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The Importance of Amazon Reviews

Every seller on Amazon knows how important it is to have reviews on your product. According to Matt Moog, the CEO of Power Reviews, having at least one comment on your listing increases the chance of users clicking the “buy” button by 65%. He also estimates that reviews are responsible for about 20% of sales. Most of the same sellers also realise how much of a struggle it is to get your first Amazon review, especially after the e-commerce giant had banned incentivised reviews and enabled an option for users to opt-out of all seller communication.

Amazon Early Reviewer Program Comes In To Fill The Gap.

Thankfully, to answer that problem, Amazon has come up with an amazing solution called ‘Early Reviewer Program’, which is a win-win for the customers and sellers alike. In simple terms, Amazon contacts a random person who had bought your product to request a review. The potential reviewer receives an Amazon voucher (ranging from $1 to $3), regardless of whether the comment was positive or negative. It also adds an orange ‘Early Reviewer Rewards’ badge next to the review for extra transparency.

Just so you don’t think it’s all roses, there are a few of hurdles you need to consider in order to be eligible. First of all, the Early Reviewer Program is currently only available to the U.S. sellers featuring in the Brand Registry (which requires you to own the trademark to your brand name). Naturally, we’ll announce it on our blog and inform our current client when the programme rolls out in the UK. Secondly, as this programme is meant to boost Amazon reviews early on, it’s only available for ASINs that have fewer than 5 reviews. Finally, your items are eligible if priced below $15.

How exactly does the Early Reviewer Program work?

The programme is quite simple. Once you apply, Amazon starts its work without charging the seller yet. Once the programme delivers its first review for the ASIN, the seller gets charged $60 (per SKU/ASIN). Amazon will carry on gathering reviews for a full year afterwards, or until the ASIN reaches the 5 review quota.

The reviewers are chosen to the programme from a list of customers who have purchased the participating products. Some users may be excluded from the offers – mostly people who have previously posted abusive or dishonest reviews, including the incentivised ones. The review itself also needs to meet the community guidelines to apply.

It’s important to note that Amazon encourages reviews, but they don’t suggest what kind of a review the user should write. It ensures that the comments remain impartial and objective, as each review gets the same $1-$3 gift card reward, whether it’s a 1-star review, or a 5-star review. This takes a bit of control away from the seller, as opposed to the incentivised reviews, as the Early Reviewer Program comments can’t be deleted (unless they break the community guidelines). Also, to remain extra impartial, the users won’t see that they’re eligible for the programme anywhere on the product page – it will only show up in their inbox after a successful purchase.

is it any different to Amazon Vine?

As keen Amazon experts may already know, the Early Reviewer Program is not the first incentive dedicated to boosting the number comments. There’s also Amazon Vine – an invitation-only service launched in 2007, available to a small number of the best reviewers, according to Amazon’s algorithms. Amazon isn’t fully transparent with the requirements, but one of the main conditions is the helpfulness of the reviewer’s previous feedback on the site, as judged by the other users. The reviewers, known internally as ‘Vine Voices’, are sent the products for free and asked for honest feedback. Like in the Early Reviewer Program, those reviews cannot be influenced in order to remain impartial, and are also highlighted with an Amazon Vine badge next to them.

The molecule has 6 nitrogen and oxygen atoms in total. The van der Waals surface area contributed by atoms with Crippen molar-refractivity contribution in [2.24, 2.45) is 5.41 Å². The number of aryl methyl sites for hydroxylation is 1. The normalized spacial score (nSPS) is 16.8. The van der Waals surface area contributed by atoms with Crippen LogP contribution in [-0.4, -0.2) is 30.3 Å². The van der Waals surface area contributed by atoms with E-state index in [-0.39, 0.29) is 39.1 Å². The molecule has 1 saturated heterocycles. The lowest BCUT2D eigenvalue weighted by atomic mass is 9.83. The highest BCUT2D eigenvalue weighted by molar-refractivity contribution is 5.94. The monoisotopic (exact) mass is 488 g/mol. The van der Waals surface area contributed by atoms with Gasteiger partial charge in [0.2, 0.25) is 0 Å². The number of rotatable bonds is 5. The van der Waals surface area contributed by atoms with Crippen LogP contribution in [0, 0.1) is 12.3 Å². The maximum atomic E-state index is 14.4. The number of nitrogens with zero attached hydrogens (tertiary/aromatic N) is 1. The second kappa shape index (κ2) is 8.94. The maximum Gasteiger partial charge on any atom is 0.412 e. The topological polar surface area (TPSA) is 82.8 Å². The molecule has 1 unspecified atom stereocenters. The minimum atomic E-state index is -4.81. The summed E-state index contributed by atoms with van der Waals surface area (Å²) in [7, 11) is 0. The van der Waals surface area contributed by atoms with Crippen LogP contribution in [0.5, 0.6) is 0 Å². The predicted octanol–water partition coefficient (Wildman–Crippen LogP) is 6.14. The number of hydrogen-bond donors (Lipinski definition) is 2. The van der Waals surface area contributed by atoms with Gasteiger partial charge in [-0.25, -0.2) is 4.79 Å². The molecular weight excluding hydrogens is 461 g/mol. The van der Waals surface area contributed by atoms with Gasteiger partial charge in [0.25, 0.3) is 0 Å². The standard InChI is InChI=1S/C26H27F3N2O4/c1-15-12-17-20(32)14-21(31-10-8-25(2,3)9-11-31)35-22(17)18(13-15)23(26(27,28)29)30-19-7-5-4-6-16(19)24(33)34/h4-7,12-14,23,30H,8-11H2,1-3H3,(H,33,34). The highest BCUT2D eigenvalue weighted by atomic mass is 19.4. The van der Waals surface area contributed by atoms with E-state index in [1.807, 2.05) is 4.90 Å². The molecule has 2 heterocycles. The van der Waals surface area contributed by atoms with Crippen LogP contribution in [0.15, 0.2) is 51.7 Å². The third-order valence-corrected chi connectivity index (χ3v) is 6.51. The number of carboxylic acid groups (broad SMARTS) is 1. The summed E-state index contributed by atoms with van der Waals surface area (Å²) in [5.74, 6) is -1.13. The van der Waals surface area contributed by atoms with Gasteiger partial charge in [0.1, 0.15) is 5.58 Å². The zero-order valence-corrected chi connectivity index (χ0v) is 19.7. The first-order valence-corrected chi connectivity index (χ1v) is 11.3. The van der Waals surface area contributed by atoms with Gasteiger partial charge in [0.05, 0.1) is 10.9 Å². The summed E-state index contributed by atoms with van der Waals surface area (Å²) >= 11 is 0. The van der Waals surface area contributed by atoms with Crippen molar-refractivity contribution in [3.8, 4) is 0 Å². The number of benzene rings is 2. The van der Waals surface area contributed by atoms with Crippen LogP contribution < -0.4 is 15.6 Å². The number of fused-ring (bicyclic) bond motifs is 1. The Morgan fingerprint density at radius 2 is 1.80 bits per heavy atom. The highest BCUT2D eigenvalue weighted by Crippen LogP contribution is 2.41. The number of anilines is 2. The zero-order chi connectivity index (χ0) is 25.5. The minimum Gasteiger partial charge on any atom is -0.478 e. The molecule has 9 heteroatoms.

However, there are a few disadvantages in comparison to the Early Reviewer Program. First of all, there’s no guaranteed amount of reviews that you’ll get by participating. Secondly, there’s no product purchase needed – in fact, you need to ship samples of your products to Amazon in order to participate. It’s also a much shorter process – takes about 60 days from start to finish. What if there’s no interest in your product among the Vine Voices? Well, tough luck – you end up with no rewards…

The major downside to Vine is its price. The price per ASIN can range from $2,500 to $7,500 per ASIN, which is feasible for some larger vendors, but for most smaller ones it can be a massive barrier of entry. The prices make it practically non-viable for companies that don’t have significant marketing budgets.

So, now that you know which programme you need, how to apply?

Provided you meet the guidelines described above, the process of applying is not very complicated if you’re already well-versed in the ways of Amazon. First of all, you need to enroll your brand in Amazon Brand Registry. Secondly, you need to prepare a CSV template with up to 100 products. The ASINs can either be parent-level or stand-alone, but the child ASINs get enrolled automatically with the parent either way. Upon uploading your template and accepting Amazon’s terms (make sure you realise that it costs $60 per SKU, as you agree to Amazon charging you after the 1st review), your request will be processed and the programme will start.

Of course, there’s an even easier way – write to us, using the form below! We will advise you whether your ASINs actually need the programme, or identify which ones do if your catalogue is big. We will also gladly assist you with any other Amazon product listing optimisation efforts, like reducing ACoS through content optimisation and proper Advertising Console (AMS) setup.

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